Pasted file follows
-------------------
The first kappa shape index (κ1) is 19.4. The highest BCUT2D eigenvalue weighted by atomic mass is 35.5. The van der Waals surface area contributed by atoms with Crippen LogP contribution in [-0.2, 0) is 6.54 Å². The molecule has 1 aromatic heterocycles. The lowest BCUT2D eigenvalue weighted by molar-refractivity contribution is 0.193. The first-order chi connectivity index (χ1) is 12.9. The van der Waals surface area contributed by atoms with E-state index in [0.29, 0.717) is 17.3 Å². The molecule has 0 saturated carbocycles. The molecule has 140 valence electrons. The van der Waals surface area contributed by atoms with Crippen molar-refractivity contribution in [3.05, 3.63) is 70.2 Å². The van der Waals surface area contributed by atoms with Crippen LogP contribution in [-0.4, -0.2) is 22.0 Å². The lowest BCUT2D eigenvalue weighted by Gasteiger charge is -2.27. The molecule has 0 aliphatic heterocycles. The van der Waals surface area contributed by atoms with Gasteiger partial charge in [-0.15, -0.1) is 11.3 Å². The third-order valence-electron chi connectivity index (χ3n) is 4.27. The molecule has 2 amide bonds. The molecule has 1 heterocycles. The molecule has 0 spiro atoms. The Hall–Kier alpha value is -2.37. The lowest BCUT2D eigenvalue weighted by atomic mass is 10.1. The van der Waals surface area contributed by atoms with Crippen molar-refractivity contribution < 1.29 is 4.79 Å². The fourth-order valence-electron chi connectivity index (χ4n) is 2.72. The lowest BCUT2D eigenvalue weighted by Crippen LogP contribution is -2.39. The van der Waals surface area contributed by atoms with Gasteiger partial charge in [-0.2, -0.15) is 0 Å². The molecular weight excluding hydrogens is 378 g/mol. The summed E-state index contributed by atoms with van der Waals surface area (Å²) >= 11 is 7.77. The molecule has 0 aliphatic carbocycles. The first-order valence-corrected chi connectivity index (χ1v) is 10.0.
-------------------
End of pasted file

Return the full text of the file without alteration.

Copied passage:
The first kappa shape index (κ1) is 19.4. The highest BCUT2D eigenvalue weighted by atomic mass is 35.5. The van der Waals surface area contributed by atoms with Crippen LogP contribution in [-0.2, 0) is 6.54 Å². The molecule has 1 aromatic heterocycles. The lowest BCUT2D eigenvalue weighted by molar-refractivity contribution is 0.193. The first-order chi connectivity index (χ1) is 12.9. The van der Waals surface area contributed by atoms with E-state index in [0.29, 0.717) is 17.3 Å². The molecule has 0 saturated carbocycles. The molecule has 140 valence electrons. The van der Waals surface area contributed by atoms with Crippen molar-refractivity contribution in [3.05, 3.63) is 70.2 Å². The van der Waals surface area contributed by atoms with Crippen LogP contribution in [-0.4, -0.2) is 22.0 Å². The lowest BCUT2D eigenvalue weighted by Gasteiger charge is -2.27. The molecule has 0 aliphatic heterocycles. The van der Waals surface area contributed by atoms with Gasteiger partial charge in [-0.15, -0.1) is 11.3 Å². The third-order valence-electron chi connectivity index (χ3n) is 4.27. The molecule has 2 amide bonds. The molecule has 1 heterocycles. The molecule has 0 spiro atoms. The Hall–Kier alpha value is -2.37. The lowest BCUT2D eigenvalue weighted by atomic mass is 10.1. The van der Waals surface area contributed by atoms with Crippen molar-refractivity contribution < 1.29 is 4.79 Å². The fourth-order valence-electron chi connectivity index (χ4n) is 2.72. The lowest BCUT2D eigenvalue weighted by Crippen LogP contribution is -2.39. The van der Waals surface area contributed by atoms with Gasteiger partial charge in [-0.2, -0.15) is 0 Å². The molecular weight excluding hydrogens is 378 g/mol. The summed E-state index contributed by atoms with van der Waals surface area (Å²) >= 11 is 7.77. The molecule has 0 aliphatic carbocycles. The first-order valence-corrected chi connectivity index (χ1v) is 10.0.